Today, the British testing company Living DNA announced via Facebook that they’ve added a chromosome browser. In this post I’ll explain what the new feature does and give my first impressions of this first release. I’ll also explain how you can use this data in your DNA Painter chromosome map.
Please send any feedback on this new feature directly to Living DNA so that they can bear that in mind for any future development.The latest update on Facebook confirms:
This is now in live beta testing, with additional functionality planned for the coming months.
This post was updated on July 12th, 2023 to take account of newly released improvements.
What is the Living DNA chromosome browser?
Until today, Living DNA just provided the total amount of DNA shared with each match. This was given as a single centimorgan (cM) value. Now, testers can see a graphical display telling them not only this total amount, but the locations on the chromosome where they match the other person. For those genealogists who maintain a chromosome map, this will help identify clusters of matches found only at Living DNA.
Is it free? Who can access it?
It would appear that this new feature appears for anyone who has
- Tested directly with Living DNA, or
- Purchased an upgrade from Living DNA
Update: according to a comment in the Genetic Genealogy Tips & Techniques Facebook group, those who uploaded their DNA to Living DNA in 2018 as part of the FindMyPast promotion will also see the new chromosome browser.
For others, an upgrade is available. The cost of this upgrade seems to depend on where in the world you are. I’ve seen prices of £19 and $27 mentioned. As noted by Louis Kessler on Facebook, once you have this feature, you will see the chromosome browser for all matches, not just those who have access to it themselves.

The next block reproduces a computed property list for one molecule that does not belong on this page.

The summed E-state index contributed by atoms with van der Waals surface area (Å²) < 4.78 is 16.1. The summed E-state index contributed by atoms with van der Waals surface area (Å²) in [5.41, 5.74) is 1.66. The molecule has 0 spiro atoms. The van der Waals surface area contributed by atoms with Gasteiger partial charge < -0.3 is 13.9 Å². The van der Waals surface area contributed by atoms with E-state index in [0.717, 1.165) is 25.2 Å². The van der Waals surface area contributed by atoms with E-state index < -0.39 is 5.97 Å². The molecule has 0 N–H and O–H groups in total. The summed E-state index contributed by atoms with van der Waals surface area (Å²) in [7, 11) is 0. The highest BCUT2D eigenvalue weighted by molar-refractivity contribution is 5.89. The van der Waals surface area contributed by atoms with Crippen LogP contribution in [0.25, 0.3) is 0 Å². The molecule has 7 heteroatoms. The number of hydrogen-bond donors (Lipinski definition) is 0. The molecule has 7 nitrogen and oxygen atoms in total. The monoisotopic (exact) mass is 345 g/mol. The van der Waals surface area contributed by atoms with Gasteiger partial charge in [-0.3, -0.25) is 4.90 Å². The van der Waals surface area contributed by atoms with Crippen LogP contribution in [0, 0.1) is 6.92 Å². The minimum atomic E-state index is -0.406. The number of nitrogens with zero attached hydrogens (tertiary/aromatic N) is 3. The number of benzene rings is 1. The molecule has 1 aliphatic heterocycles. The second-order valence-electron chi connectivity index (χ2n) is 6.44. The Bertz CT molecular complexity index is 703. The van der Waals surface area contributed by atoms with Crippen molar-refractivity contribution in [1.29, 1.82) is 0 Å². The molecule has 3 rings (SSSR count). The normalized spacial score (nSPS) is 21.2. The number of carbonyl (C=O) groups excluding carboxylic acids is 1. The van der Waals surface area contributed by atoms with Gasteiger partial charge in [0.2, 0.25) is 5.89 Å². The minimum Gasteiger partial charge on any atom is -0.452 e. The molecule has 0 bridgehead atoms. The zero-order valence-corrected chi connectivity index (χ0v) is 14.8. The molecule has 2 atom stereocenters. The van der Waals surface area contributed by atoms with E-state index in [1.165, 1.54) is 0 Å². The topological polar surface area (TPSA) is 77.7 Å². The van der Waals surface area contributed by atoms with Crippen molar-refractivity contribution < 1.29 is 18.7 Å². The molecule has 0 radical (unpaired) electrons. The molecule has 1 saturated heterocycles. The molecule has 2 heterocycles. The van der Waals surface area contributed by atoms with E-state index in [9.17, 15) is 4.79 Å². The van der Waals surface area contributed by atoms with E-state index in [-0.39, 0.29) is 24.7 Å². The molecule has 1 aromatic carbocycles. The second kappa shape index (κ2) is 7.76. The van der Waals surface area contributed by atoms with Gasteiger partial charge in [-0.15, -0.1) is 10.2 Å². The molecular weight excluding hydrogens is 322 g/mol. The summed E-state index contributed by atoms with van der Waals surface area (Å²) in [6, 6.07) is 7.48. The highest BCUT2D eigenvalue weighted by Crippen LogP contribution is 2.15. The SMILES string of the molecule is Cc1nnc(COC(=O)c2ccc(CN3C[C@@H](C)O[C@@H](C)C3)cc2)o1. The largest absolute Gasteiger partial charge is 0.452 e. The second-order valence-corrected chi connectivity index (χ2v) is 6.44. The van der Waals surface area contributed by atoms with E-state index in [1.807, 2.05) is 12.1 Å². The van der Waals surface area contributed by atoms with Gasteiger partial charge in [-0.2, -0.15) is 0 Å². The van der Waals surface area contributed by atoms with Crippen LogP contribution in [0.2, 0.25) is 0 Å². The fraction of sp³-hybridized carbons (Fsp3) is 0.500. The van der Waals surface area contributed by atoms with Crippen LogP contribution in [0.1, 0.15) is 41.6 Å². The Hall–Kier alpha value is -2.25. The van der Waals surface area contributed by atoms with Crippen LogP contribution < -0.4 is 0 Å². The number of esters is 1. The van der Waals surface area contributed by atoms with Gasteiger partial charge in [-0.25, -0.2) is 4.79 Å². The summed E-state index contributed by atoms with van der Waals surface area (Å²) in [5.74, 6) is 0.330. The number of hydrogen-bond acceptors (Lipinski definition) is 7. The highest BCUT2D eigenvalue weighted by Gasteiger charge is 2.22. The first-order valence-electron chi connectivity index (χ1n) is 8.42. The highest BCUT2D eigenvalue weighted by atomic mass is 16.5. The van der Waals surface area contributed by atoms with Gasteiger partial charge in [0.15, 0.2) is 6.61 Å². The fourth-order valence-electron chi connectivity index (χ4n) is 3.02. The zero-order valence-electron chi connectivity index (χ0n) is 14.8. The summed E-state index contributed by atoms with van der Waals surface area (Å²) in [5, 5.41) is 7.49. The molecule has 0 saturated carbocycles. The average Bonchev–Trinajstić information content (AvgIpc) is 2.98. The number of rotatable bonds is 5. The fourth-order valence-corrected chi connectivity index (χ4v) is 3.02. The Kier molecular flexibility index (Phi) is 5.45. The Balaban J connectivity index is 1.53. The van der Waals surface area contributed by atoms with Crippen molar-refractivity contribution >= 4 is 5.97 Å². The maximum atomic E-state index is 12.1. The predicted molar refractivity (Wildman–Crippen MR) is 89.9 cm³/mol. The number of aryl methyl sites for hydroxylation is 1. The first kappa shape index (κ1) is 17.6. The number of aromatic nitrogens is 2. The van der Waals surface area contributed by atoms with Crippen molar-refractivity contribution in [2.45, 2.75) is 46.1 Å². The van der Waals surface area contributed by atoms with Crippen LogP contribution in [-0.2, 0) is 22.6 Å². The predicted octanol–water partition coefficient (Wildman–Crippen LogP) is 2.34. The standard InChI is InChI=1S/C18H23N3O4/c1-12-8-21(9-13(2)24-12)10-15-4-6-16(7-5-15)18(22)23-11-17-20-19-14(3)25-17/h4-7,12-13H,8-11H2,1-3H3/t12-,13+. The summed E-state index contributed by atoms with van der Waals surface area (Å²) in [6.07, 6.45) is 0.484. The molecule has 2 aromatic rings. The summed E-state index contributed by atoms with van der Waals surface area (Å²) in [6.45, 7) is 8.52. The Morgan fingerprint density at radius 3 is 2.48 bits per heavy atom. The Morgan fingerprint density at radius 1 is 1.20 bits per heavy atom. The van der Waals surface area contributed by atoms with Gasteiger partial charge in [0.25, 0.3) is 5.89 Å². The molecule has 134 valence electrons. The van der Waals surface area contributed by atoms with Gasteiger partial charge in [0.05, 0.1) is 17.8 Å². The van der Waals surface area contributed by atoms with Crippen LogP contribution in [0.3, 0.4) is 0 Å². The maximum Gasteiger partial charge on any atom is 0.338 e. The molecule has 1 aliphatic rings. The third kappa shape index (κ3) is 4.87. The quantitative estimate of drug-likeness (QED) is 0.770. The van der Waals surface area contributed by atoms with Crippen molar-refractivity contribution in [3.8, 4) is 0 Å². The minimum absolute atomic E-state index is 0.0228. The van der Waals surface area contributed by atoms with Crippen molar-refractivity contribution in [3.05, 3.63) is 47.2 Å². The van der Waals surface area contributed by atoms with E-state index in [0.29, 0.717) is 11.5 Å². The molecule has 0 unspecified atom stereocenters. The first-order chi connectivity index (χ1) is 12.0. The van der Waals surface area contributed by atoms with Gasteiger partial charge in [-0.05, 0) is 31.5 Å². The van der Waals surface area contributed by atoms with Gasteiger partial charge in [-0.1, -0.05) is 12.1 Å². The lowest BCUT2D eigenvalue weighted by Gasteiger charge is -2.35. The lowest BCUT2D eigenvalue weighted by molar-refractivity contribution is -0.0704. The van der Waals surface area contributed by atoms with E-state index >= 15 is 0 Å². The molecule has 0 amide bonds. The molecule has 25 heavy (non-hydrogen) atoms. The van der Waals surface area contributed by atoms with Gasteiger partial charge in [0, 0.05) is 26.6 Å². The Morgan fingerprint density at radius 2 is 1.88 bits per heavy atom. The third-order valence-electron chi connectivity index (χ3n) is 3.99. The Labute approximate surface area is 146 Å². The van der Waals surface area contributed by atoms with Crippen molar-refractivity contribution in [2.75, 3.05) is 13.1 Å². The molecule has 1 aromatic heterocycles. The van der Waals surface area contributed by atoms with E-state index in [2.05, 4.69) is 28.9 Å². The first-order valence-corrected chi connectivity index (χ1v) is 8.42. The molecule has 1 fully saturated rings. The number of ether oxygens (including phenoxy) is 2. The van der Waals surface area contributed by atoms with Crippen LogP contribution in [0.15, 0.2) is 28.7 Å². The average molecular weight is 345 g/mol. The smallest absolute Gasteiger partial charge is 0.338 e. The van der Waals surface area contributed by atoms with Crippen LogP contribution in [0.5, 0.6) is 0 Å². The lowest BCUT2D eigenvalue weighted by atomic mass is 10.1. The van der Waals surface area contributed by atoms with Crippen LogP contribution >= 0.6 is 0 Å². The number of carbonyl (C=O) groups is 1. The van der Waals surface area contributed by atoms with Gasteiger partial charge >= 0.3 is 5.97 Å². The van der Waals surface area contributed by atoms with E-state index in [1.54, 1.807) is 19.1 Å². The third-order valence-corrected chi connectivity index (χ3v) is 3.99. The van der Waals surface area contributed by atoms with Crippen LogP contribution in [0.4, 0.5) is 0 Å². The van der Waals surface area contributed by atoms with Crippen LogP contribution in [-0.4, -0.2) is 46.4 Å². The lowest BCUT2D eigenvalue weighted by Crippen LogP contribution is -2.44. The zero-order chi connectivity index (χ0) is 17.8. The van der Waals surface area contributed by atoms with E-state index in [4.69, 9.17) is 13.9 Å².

Where do you find the Living DNA chromosome browser?
When you click on a DNA match in your Family matching list, there you’ll see a new tab, ‘Shared DNA’.
You’ll see a familiar-looking representation of the 22 autosomes, with the shared segments marked in dark blue. When you hover, you can find out more information about each segment. For a more in-depth look at what is provided, please read on.
Filtered common areas
One interesting feature is ‘Filtered common areas’, which Living DNA define as follows
Regions of the genome that are non-specific, and can be shared between unrelated individuals. Shared segments overlapping these regions are included in your Centimorgan (cM) total, but are not used in estimating relationship distances.
This seems like a positive step. I’ll need to examine the regions in more detail but as Debbie Kennett pointed out on Facebook, they include the area at the beginning of chromosome 15 that seems to have caused lots of false matching at MyHeritage and 23andMe.
An extra observation: the chromosome browser visual seems to be rendered using centimorgans as the unit of measurement. This is in contrast to other testing companies (and DNA Painter), which use base pairs. This makes it easier to judge visually the size of a match in centimorgans of a match, but may be slightly confusing to those used to the method of using the start and stop positions.